Municipal Bond News 2/27/23

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Illinois Earns Rating Upgrade…Municipal Bond Yields Climb… Rate Hike Expectations Reset… Fed’s Inflation Gauge Higher… Strength of Economy Belies Expectations…U.S. States Divided on ESG Policy…Tax Hike Plan to Fix Social Security…

Illinois Earns Rating Upgrade…S&P upgraded Illinois general obligation bonds to ‘A -’ from ‘BBB+’ with a stable outlook. The upgrade takes the lowest-rated U.S. state to its highest S&P credit rating since 2016. Paying off unpaid bills, fully funding the annual statutory contribution and building reserves led to the credit upgrade. The trend of improved financial flexibility, transparency, liquidity and reserves is expected to continue in the Fiscal 24 budget cycle, S&P noted. Federal aid has helped Illinois pay off over $10 billion of debt over the last two years. Termed ‘credit positive’ by S&P, Illinois has amassed rainy day reserves of close to $2 billion or about 4% of general fund spending. High pension liabilities are a credit pressure. Transparency in financial reporting has vastly improved, but Illinois’ audit reporting still lags typical timeframes. Illinois Comptroller said that efforts to shore up the rainy-day fund will “hopefully” usher in more upgrades. The latest rating upgrade comes after a Fitch upgrade last year, following upgrades from both Moody’s and S&P in 2021. Governor Pritzker said, “I am thrilled to see our hard work at righting the past fiscal wrongs of our state reflected in today’s action by S&P with another credit rating upgrade.”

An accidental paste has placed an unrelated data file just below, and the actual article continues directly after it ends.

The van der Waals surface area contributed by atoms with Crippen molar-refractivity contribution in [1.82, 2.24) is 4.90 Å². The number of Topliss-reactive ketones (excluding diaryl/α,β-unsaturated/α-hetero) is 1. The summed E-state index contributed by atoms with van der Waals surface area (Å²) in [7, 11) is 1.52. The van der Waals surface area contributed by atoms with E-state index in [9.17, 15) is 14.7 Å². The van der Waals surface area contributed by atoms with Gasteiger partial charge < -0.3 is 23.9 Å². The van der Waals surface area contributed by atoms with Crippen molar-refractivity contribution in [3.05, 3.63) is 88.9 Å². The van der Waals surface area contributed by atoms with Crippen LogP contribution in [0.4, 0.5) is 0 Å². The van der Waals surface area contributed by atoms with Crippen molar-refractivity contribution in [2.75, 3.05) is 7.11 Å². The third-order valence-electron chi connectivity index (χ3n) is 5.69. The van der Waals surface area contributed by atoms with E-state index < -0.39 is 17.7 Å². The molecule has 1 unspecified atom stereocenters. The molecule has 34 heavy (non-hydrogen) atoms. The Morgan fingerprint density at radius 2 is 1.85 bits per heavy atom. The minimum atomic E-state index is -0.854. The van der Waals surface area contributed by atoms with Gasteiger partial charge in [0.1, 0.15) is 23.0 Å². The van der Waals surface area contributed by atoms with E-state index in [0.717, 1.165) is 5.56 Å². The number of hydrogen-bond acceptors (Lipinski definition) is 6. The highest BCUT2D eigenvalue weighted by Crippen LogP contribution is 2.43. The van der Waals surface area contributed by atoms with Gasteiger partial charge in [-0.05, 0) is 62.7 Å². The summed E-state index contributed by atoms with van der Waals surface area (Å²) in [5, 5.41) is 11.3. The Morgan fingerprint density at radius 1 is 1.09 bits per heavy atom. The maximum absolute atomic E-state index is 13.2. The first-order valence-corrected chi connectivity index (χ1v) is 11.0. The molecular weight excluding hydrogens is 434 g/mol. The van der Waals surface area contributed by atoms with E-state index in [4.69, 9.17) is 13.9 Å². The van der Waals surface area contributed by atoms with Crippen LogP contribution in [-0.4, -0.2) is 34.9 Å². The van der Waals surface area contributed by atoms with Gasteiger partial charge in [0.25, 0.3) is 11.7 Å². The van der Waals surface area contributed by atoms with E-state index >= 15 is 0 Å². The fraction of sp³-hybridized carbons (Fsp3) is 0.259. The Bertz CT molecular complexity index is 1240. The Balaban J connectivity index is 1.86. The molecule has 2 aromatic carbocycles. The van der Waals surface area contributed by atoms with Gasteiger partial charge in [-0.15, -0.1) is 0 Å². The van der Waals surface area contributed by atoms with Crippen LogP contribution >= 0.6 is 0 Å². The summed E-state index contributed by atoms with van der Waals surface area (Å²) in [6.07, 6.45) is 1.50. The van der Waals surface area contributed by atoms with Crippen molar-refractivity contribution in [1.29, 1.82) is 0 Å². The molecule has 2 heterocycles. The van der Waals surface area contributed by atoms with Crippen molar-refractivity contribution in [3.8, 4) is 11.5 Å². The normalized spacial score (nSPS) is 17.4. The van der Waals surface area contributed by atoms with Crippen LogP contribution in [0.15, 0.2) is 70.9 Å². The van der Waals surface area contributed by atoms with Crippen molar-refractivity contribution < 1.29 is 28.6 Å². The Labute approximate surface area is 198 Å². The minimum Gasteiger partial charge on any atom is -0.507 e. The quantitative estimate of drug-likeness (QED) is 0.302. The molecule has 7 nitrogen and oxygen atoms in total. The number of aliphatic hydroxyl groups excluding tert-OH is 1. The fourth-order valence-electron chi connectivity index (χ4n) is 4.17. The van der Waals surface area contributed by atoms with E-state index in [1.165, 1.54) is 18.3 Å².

Municipal Bond Yields Climb…Mounting concerns that the Federal Reserve will continue to raise policy rates has erased most January gains for debt issued by states and local governments. The year-to-date return on top-rated municipal bonds is 0.55%, down from 2.87% at the end of January. Diminished returns on tax-free bonds follow an uptick in comparable United States Treasury yields. Bellwether 10-year U.S. Treasury yields have risen 35 basis points in February, the highest in three months. Rate -sensitive two-year U.S. Treasury yields stood at 4.81%, the highest since 2007. Top- rated long-term municipal bond yields have risen [40 basis points] over the last month. The prospect of rising rates tends to push down bond prices. Amid volatile market conditions, New York City sold $677 million tax-free bonds last week, on the heels of a $2.5 billion University of California bond sale earlier this month. Recently upgraded to ‘AA’ by Fitch, New York City bonds fetched a top yield of 3.36% tax-free.